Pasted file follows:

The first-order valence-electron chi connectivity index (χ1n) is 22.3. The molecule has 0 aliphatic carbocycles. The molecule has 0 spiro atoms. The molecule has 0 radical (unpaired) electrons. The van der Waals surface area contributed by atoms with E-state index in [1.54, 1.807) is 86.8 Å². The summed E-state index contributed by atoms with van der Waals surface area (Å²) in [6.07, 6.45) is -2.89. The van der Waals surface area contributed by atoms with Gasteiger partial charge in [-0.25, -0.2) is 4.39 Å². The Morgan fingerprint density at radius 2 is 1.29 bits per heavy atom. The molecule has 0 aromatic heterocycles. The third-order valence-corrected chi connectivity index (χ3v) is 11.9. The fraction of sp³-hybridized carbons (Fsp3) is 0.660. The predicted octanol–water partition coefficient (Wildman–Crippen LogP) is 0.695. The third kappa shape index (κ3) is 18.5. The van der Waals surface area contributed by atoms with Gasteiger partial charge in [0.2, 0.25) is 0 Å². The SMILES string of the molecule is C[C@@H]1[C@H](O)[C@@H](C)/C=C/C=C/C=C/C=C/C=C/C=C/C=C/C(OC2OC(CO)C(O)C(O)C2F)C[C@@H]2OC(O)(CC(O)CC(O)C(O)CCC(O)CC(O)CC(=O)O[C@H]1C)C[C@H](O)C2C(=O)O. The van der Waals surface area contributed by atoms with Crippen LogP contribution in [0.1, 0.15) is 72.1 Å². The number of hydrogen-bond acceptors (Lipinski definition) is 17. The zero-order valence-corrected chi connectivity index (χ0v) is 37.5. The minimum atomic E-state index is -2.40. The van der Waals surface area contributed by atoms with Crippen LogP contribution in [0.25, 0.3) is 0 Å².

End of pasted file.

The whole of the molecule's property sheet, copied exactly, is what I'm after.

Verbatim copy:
The first-order valence-electron chi connectivity index (χ1n) is 22.3. The molecule has 0 aliphatic carbocycles. The molecule has 0 spiro atoms. The molecule has 0 radical (unpaired) electrons. The van der Waals surface area contributed by atoms with E-state index in [1.54, 1.807) is 86.8 Å². The summed E-state index contributed by atoms with van der Waals surface area (Å²) in [6.07, 6.45) is -2.89. The van der Waals surface area contributed by atoms with Gasteiger partial charge in [-0.25, -0.2) is 4.39 Å². The Morgan fingerprint density at radius 2 is 1.29 bits per heavy atom. The molecule has 0 aromatic heterocycles. The third-order valence-corrected chi connectivity index (χ3v) is 11.9. The fraction of sp³-hybridized carbons (Fsp3) is 0.660. The predicted octanol–water partition coefficient (Wildman–Crippen LogP) is 0.695. The third kappa shape index (κ3) is 18.5. The van der Waals surface area contributed by atoms with Gasteiger partial charge in [0.2, 0.25) is 0 Å². The SMILES string of the molecule is C[C@@H]1[C@H](O)[C@@H](C)/C=C/C=C/C=C/C=C/C=C/C=C/C=C/C(OC2OC(CO)C(O)C(O)C2F)C[C@@H]2OC(O)(CC(O)CC(O)C(O)CCC(O)CC(O)CC(=O)O[C@H]1C)C[C@H](O)C2C(=O)O. The van der Waals surface area contributed by atoms with Crippen LogP contribution in [0.1, 0.15) is 72.1 Å². The number of hydrogen-bond acceptors (Lipinski definition) is 17. The zero-order valence-corrected chi connectivity index (χ0v) is 37.5. The minimum atomic E-state index is -2.40. The van der Waals surface area contributed by atoms with Crippen LogP contribution in [0.25, 0.3) is 0 Å².